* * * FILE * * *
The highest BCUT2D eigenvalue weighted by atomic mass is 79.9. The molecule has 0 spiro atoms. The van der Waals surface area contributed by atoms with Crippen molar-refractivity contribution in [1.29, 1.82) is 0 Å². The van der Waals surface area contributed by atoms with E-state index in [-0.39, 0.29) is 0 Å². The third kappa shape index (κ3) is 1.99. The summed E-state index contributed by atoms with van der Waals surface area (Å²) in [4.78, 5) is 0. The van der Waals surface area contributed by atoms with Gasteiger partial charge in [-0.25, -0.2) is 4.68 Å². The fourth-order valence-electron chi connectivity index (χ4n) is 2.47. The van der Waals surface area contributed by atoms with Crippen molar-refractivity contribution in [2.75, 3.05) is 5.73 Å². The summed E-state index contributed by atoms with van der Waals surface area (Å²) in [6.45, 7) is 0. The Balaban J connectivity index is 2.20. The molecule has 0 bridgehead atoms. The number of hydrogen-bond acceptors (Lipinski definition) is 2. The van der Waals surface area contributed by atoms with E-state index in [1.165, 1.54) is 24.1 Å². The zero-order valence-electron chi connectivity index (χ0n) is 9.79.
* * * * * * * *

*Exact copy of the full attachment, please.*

The highest BCUT2D eigenvalue weighted by atomic mass is 79.9. The molecule has 0 spiro atoms. The van der Waals surface area contributed by atoms with Crippen molar-refractivity contribution in [1.29, 1.82) is 0 Å². The van der Waals surface area contributed by atoms with E-state index in [-0.39, 0.29) is 0 Å². The third kappa shape index (κ3) is 1.99. The summed E-state index contributed by atoms with van der Waals surface area (Å²) in [4.78, 5) is 0. The van der Waals surface area contributed by atoms with Gasteiger partial charge in [-0.25, -0.2) is 4.68 Å². The fourth-order valence-electron chi connectivity index (χ4n) is 2.47. The van der Waals surface area contributed by atoms with Crippen molar-refractivity contribution in [2.75, 3.05) is 5.73 Å². The summed E-state index contributed by atoms with van der Waals surface area (Å²) in [6.45, 7) is 0. The Balaban J connectivity index is 2.20. The molecule has 0 bridgehead atoms. The number of hydrogen-bond acceptors (Lipinski definition) is 2. The van der Waals surface area contributed by atoms with E-state index in [1.165, 1.54) is 24.1 Å². The zero-order valence-electron chi connectivity index (χ0n) is 9.79.